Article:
Special Issue "Coastal and Urban Meteorology"

A special issue of Atmosphere (ISSN 2073-4433). This special issue belongs to the section "Meteorology".

Deadline for manuscript submissions: closed (25 May 2021).

Special Issue Editors

Dr. Ekaterina Batchvarova
E-Mail Website
Guest Editor
Climate, Atmosphere and Water Research Institute, Bulgarian Academy of Sciences (CAWRI - BAS), 1040 Sofia, Bulgaria
Interests: atmospheric boundary layer; internal boundary layer; coastal, marine, and urban meteorology; air quality and wind energy assessments; climate studies based on remote sensing data
Dr. Sven-Erik Gryning
E-Mail Website
Guest Editor
DTU Wind Energy, Technical University of Denmark, Risø Campus, DK-4000 Roskilde, Denmark
Interests: boundary-layer meteorology; meteorological experiments; numerical modeling; remote sensing; urban; coastal and off-shore meteorology
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Special Issue Information

Dear Colleagues,

Coastal and urban areas introduce specific complexity in the atmospheric boundary layer (ABL) structure due to abrupt changes in surface physical properties, leading to complex exchange processes of energy, material, and momentum between earth and atmosphere. A number of studies in recent years have been devoted to observations and modeling of flow, atmospheric dispersion, and the specific exchange processes and ABL complexity in coastal and urban areas, and hence in coastal cities. This SI aims to collect articles on the topic in order to advance the understanding and modeling of the specific physical processes in coastal and urban areas. The new observation data and analysis may contribute to further development of meteorological models on meso and local scales.

The complex structure of coastal and urban ABL, related to the development and interactions between internal boundary layers when the air flow passes over a surface with new characteristics, is also important for specific applications such as air quality, wind energy, urban planning, human comfort, and health conditions. A vast area of new studies and observations have during recent years been related to air pollution from marine traffic, a problem typical for big coastal cities with harbors.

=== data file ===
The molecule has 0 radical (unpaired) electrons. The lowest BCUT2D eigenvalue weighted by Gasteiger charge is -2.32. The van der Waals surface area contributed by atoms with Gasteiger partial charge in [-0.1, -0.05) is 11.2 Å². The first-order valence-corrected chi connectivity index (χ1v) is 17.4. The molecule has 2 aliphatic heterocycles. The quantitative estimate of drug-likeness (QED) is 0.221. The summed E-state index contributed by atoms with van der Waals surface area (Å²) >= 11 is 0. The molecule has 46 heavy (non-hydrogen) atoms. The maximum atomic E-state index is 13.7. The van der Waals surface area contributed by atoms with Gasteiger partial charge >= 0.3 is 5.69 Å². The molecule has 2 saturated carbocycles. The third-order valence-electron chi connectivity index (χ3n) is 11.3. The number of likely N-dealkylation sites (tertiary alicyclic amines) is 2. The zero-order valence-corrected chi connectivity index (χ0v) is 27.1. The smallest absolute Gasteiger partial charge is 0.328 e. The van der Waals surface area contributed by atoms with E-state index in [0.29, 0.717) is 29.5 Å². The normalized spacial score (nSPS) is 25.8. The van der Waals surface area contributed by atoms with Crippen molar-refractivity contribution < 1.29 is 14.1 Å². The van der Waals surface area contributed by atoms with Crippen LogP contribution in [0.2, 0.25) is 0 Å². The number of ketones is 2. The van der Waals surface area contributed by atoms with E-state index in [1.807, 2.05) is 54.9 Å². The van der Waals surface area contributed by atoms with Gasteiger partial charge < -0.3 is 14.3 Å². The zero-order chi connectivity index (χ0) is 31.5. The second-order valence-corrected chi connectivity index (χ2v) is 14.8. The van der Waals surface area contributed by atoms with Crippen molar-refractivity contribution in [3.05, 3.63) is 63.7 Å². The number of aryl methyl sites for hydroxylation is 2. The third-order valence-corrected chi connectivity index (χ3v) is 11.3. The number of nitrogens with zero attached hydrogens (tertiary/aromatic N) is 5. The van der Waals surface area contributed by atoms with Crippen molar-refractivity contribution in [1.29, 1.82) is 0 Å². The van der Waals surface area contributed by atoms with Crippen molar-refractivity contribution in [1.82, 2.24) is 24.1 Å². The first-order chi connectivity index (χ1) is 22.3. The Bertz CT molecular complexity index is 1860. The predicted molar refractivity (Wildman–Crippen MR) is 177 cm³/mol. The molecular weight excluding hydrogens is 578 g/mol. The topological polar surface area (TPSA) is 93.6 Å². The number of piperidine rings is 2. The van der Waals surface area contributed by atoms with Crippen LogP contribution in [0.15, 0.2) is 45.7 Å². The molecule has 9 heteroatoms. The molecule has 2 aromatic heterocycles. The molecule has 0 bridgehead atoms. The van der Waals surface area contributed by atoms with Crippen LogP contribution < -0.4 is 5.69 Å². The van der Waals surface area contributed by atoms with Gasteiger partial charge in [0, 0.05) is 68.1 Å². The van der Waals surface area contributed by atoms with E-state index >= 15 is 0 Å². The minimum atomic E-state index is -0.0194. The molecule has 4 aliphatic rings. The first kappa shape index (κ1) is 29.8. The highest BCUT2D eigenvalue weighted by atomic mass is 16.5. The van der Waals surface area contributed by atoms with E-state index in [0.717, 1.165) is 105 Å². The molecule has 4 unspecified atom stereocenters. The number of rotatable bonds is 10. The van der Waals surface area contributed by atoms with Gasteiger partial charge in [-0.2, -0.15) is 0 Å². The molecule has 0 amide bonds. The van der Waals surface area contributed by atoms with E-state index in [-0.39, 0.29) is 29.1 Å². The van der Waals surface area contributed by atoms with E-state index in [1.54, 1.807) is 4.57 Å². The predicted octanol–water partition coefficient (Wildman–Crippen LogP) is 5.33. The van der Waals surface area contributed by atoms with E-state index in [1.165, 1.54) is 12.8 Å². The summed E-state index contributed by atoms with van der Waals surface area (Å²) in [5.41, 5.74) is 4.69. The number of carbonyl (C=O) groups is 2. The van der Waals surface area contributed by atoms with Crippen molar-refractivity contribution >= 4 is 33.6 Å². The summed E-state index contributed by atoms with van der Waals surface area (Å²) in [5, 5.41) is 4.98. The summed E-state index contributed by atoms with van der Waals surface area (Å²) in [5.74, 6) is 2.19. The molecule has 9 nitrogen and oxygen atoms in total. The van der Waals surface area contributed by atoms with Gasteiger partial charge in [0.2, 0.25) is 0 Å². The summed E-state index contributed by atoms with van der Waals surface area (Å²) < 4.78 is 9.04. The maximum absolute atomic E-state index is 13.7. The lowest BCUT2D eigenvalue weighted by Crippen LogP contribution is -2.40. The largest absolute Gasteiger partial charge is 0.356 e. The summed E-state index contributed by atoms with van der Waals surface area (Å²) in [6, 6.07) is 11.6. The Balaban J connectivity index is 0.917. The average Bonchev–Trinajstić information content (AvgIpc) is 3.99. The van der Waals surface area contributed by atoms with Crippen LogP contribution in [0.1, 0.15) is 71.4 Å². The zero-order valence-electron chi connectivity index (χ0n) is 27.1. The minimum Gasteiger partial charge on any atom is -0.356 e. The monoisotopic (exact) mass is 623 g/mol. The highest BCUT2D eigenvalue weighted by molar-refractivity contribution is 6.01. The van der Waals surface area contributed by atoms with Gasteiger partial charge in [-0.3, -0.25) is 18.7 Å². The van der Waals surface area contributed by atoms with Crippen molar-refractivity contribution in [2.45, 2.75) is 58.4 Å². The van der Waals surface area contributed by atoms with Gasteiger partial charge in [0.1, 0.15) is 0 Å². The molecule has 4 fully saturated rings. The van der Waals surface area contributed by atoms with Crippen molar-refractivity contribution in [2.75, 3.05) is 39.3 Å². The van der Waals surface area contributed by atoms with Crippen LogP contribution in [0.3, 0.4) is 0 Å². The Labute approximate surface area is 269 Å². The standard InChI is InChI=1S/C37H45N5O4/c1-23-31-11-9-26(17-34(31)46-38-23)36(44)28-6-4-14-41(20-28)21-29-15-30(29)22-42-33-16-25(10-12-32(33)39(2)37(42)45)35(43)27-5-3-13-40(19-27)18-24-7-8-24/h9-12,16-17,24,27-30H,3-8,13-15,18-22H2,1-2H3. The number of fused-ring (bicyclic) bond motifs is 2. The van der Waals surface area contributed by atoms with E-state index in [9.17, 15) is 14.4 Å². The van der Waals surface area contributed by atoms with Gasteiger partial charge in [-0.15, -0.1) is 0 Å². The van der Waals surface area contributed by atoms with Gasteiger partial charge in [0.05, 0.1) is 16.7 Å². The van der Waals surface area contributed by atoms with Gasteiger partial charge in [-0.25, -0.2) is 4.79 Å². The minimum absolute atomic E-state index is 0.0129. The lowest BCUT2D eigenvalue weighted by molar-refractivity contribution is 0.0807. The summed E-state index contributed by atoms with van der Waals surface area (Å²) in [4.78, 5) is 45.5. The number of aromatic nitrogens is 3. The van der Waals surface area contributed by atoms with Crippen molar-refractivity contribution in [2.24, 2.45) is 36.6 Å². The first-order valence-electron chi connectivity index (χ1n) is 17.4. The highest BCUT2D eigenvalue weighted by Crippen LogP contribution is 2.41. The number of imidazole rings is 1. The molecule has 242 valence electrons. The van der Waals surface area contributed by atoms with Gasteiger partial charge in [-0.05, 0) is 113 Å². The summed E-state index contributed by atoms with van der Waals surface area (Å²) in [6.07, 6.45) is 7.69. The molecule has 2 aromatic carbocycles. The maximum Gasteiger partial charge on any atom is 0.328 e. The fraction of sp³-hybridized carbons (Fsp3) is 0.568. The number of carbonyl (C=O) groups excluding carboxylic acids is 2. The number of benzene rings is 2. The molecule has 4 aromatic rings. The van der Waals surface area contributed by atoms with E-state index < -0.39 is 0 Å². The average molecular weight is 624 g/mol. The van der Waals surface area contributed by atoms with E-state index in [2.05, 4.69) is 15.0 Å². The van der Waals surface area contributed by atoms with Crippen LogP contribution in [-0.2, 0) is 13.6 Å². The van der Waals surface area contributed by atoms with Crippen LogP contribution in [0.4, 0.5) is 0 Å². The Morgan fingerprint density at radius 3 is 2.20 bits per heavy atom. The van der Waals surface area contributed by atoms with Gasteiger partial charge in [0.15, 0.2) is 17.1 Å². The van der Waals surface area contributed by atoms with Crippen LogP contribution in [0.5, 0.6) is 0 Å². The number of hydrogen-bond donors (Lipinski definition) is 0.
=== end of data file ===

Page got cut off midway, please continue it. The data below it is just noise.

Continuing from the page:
Inland cities are characterized with specific thermal and flow conditions which define the urban heat island (UHI) of significant intensity and reduced ventilation, or transport of air pollution from industry placed once in the outskirts in the past.

All listed and more detailed features of coastal and urban meteorology can be better captured by the parametrizations in weather and climate models, which can now be improved based on ground based remote sensing technologies.

In this SI on “Coastal and Urban”, we invite colleagues to present their studies on the abovementioned features, models, applications, and observations in order to form a contemporary view on the topic.

Dr. Ekaterina Batchvarova
Dr. Sven-Erik Gryning
Guest Editors

Manuscript Submission Information

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Keywords

  • coastal meteorology
  • local circulation
  • internal boundary layer
  • urban meteorology
  • urban heat island
  • urban air quality
  • remote sensing observations
  • meteorological experiments in coastal and urban areas
  • air quality in coastal cities
  • parametrization of surface-atmosphere exchange processes
  • mesoscale meteorological modeling over coastal and urban areas

Published Papers (2 papers)

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Research

Article
Wind Speed Profile Statistics from Acoustic Soundings at a Black Sea Coastal Site